I firmly believe that education and skills development is the only way to achieve the advancement of women in South Africa. A recent government report entitled The Status of Women in South African Society indicates that good progress has been made when it comes to women accessing different levels of education. Crucially, however, this progress is not so apparent at the masters and doctoral levels. It is also problematic that women tend to dominate the services sector, gravitating less to the science, tech- nology, engineering and mathematics (STEM) professions.

As the report attests, women make up a large portion of the labour market, but a concerted effort is needed by the private and public sectors to bring women into decision-making forums and to encourage them–from school level–to pursue careers in mining, agriculture, finance and technology.

At Barclays Africa, women make up 25% (three out of 12) of our board, which also has a female chairperson. Four out of the 12 of our executive committee members are women. We have estab- lished various women’s networks across the bank such as Banking on Women, to accelerate the advancement and professional growth of women across Barclays Africa.

Barclays also sponsors a number of projects supporting the empowerment of women. HeForShe is a United Nation’s global campaign to involve one billion men in the advancement of women’s rights. The campaign aims to engage men as advo- cates for gender equality, encouraging them to take action against the myriad inequalities faced by women.

Transnet and Absa bank were white-male dominated preserves when you took on leadership positions in both organisations. Please outline your strategies to get buy-in for the transformation of their organisational cultures.

Successful organisations are ones that value diversity. There is a direct correlation between diversity and performance: a McKinsey & Co study of over 300 public companies in the United States, Canada, the United Kingdom, Bra- zil, Mexico and Chile, titled Diversity Matters indicated that highly diverse companies appeared to excel financially.

This is key for us at Barclays Africa to attract and retain people. We have a comprehensive plan in place to promote diversity and inclusion, with gender as a key focus area. Our transformation agenda aligns with Barclays’ global diversity and inclusion strat- egy, the purpose of which is to attract and retain top performers and talent from diverse groups.

We also have Barclays Africa Diversity and Inclusion Council chaired by Nomkhita Nqweni, who was promoted to the position of the chief executive of wealth, investment management and insur- ance (WIMI) on 1 October 2015, to focus on gender, ethnicity, race and disability. One of the Council’s main priorities is to “create a supportive environment that develops and celebrates the inclusion of women in decision-making and leadership roles in Barclays Africa”.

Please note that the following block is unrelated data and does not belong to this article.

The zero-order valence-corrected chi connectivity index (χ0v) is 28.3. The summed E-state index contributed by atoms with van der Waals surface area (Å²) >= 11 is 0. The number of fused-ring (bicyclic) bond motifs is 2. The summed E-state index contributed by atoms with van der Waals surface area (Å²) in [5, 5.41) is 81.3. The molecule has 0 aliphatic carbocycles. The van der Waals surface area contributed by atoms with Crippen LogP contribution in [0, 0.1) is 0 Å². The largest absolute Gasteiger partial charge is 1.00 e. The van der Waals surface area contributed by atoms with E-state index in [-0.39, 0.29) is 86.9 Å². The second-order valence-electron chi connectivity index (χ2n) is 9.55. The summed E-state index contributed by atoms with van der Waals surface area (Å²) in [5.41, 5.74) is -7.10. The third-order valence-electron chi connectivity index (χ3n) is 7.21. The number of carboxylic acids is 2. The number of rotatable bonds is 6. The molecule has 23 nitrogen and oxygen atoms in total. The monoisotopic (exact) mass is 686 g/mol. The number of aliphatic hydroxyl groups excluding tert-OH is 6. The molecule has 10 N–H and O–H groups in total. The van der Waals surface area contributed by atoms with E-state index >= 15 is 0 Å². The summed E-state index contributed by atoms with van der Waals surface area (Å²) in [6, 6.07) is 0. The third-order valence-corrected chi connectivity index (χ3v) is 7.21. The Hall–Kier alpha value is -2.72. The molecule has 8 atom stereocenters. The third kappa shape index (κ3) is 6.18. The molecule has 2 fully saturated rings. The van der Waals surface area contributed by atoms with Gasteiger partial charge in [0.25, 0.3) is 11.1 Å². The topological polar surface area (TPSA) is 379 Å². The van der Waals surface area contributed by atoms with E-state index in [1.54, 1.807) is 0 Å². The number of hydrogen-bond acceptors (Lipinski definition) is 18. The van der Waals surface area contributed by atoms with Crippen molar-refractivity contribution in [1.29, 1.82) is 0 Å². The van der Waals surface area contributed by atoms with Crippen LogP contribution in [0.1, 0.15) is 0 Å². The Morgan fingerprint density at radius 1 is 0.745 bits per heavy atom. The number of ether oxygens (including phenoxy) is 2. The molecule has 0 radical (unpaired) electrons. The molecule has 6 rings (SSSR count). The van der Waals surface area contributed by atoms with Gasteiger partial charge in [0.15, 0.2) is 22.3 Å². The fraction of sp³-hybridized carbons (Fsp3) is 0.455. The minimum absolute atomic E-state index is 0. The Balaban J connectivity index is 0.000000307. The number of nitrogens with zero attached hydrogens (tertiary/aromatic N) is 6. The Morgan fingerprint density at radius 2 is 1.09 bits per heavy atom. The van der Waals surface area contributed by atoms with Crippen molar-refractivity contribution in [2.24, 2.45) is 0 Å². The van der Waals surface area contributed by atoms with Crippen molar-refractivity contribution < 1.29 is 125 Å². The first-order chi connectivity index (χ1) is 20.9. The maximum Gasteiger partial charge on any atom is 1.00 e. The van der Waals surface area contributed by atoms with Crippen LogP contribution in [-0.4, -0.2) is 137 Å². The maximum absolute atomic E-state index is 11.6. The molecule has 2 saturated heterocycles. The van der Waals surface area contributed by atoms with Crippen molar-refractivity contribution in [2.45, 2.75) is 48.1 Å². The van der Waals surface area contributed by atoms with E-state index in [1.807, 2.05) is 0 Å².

Please comment on the importance of the 50/50 campaign for the SADC region – and the likelihood of South Africa achieving this goal.

Of all the sources of exclusion across the world, gender inequality is the most crosscutting and is so normalised that it often goes un- noticed, even by women. The 50/50 target of women representation in politics and decision-making positions in the SADC Protocol on Gender and Development marked a turning point in the region towards incorporating and measuring gender equality.

Last year was a milestone year as the targets set for SADC in the Protocol, aligned to the Millennium Development Goals, expired in August. While none of the SADC countries reached the 50% target of women’s representation in parliament, cabinet or local govern- ment, based on the 2015 SADC Gender and Development Index, all but one moved closer to gender equality.

And while the same index says South Africa has made 79% progress towards gender equality since 2009, our country still has a way to go. According to the index, 41% of parliamentarians are women, while women account for 38% of local government representatives and 41% of Cabinet members. The number of women occupying high-level economic decision-making positions was at 23%, according to the index.

There is no doubt in my mind that the absence of women in decision-making structures has an adverse effect on development. In our company, we are firmly aware of this and we have several initiatives afoot to ensure constant progression towards a more gender-reflective structure.

What do you see as the key components of South Africa’s gender agenda – and are we doing enough to ensure it is top of mind for both business and government?

Government has developed laws to promote the rights of women and it leads by example. Women occupy key positions in govern- ment from the ministerial level through to local government.

While there has also been progress in the private sector, women still account for only 21% of top executive management positions and 32% of all senior management positions (Employment Equity Report; 2014). Vitally, we need more women serving on boards.

Legislation aside, leadership programmes, networks and forums that focus on women all play a role in ensuring the gender agenda is top of mind in business and government.

It is fair to say we still have a long way to go.

Who are your role models–and why?

Nelson Mandela will always remain a source of inspiration to me. I am deeply grateful to him for what he did for South Africa, our continent and for the world. It was an honour for me to serve in government under his leadership.

When it comes to finance and economics, my local role models include Reserve Bank Governor Gill Marcus. An international role model is Ben Bernanke, due to his management of the Federal Reserve Bank under extremely trying circumstances during the global financial crisis.